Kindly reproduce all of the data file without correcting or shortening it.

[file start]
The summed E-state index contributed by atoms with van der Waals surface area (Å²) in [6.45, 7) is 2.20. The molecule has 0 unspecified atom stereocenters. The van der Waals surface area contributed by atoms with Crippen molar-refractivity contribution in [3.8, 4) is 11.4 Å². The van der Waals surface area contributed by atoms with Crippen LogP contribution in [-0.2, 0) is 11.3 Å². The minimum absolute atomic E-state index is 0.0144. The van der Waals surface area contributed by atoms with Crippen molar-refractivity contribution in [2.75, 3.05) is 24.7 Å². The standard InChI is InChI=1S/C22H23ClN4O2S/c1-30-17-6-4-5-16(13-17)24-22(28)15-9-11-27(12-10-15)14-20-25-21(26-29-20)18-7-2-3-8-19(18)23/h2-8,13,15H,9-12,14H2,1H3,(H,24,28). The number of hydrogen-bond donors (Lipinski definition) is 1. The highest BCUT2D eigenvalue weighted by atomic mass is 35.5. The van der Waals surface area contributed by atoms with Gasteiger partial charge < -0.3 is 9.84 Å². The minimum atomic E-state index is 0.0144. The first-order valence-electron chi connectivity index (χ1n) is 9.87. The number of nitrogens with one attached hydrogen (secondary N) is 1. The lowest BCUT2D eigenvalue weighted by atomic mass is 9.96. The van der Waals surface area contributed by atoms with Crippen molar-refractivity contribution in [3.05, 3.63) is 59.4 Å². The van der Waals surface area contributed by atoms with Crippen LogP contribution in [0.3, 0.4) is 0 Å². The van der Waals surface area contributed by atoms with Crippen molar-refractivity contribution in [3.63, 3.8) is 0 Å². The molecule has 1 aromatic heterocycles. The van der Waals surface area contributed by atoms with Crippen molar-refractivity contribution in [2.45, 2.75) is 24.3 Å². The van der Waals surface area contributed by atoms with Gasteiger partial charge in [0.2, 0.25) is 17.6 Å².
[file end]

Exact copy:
The summed E-state index contributed by atoms with van der Waals surface area (Å²) in [6.45, 7) is 2.20. The molecule has 0 unspecified atom stereocenters. The van der Waals surface area contributed by atoms with Crippen molar-refractivity contribution in [3.8, 4) is 11.4 Å². The van der Waals surface area contributed by atoms with Crippen LogP contribution in [-0.2, 0) is 11.3 Å². The minimum absolute atomic E-state index is 0.0144. The van der Waals surface area contributed by atoms with Crippen molar-refractivity contribution in [2.75, 3.05) is 24.7 Å². The standard InChI is InChI=1S/C22H23ClN4O2S/c1-30-17-6-4-5-16(13-17)24-22(28)15-9-11-27(12-10-15)14-20-25-21(26-29-20)18-7-2-3-8-19(18)23/h2-8,13,15H,9-12,14H2,1H3,(H,24,28). The number of hydrogen-bond donors (Lipinski definition) is 1. The highest BCUT2D eigenvalue weighted by atomic mass is 35.5. The van der Waals surface area contributed by atoms with Gasteiger partial charge < -0.3 is 9.84 Å². The minimum atomic E-state index is 0.0144. The first-order valence-electron chi connectivity index (χ1n) is 9.87. The number of nitrogens with one attached hydrogen (secondary N) is 1. The lowest BCUT2D eigenvalue weighted by atomic mass is 9.96. The van der Waals surface area contributed by atoms with Crippen molar-refractivity contribution in [3.05, 3.63) is 59.4 Å². The van der Waals surface area contributed by atoms with Crippen LogP contribution in [0.3, 0.4) is 0 Å². The van der Waals surface area contributed by atoms with Crippen molar-refractivity contribution in [3.63, 3.8) is 0 Å². The molecule has 1 aromatic heterocycles. The van der Waals surface area contributed by atoms with Crippen molar-refractivity contribution in [2.45, 2.75) is 24.3 Å². The van der Waals surface area contributed by atoms with Gasteiger partial charge in [0.2, 0.25) is 17.6 Å².